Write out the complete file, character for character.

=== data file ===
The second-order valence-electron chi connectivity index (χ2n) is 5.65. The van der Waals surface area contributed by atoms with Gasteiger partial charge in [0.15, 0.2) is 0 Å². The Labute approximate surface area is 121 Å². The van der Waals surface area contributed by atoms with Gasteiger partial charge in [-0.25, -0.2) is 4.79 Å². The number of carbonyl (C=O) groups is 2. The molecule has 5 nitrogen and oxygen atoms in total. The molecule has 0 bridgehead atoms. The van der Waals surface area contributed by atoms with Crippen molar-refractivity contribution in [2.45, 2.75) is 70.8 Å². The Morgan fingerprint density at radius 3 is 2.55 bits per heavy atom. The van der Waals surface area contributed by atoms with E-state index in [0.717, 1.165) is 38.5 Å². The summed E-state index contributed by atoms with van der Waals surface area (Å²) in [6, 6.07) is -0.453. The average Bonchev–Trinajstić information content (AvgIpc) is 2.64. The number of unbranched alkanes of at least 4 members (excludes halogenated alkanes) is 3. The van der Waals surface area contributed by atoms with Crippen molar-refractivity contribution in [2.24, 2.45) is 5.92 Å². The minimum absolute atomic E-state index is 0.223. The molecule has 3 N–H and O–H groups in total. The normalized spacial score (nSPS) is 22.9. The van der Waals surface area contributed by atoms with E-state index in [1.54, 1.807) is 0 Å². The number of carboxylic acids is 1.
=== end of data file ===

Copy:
The second-order valence-electron chi connectivity index (χ2n) is 5.65. The van der Waals surface area contributed by atoms with Gasteiger partial charge in [0.15, 0.2) is 0 Å². The Labute approximate surface area is 121 Å². The van der Waals surface area contributed by atoms with Gasteiger partial charge in [-0.25, -0.2) is 4.79 Å². The number of carbonyl (C=O) groups is 2. The molecule has 5 nitrogen and oxygen atoms in total. The molecule has 0 bridgehead atoms. The van der Waals surface area contributed by atoms with Crippen molar-refractivity contribution in [2.45, 2.75) is 70.8 Å². The Morgan fingerprint density at radius 3 is 2.55 bits per heavy atom. The van der Waals surface area contributed by atoms with E-state index in [0.717, 1.165) is 38.5 Å². The summed E-state index contributed by atoms with van der Waals surface area (Å²) in [6, 6.07) is -0.453. The average Bonchev–Trinajstić information content (AvgIpc) is 2.64. The number of unbranched alkanes of at least 4 members (excludes halogenated alkanes) is 3. The van der Waals surface area contributed by atoms with Crippen molar-refractivity contribution in [2.24, 2.45) is 5.92 Å². The minimum absolute atomic E-state index is 0.223. The molecule has 3 N–H and O–H groups in total. The normalized spacial score (nSPS) is 22.9. The van der Waals surface area contributed by atoms with E-state index in [1.54, 1.807) is 0 Å². The number of carboxylic acids is 1.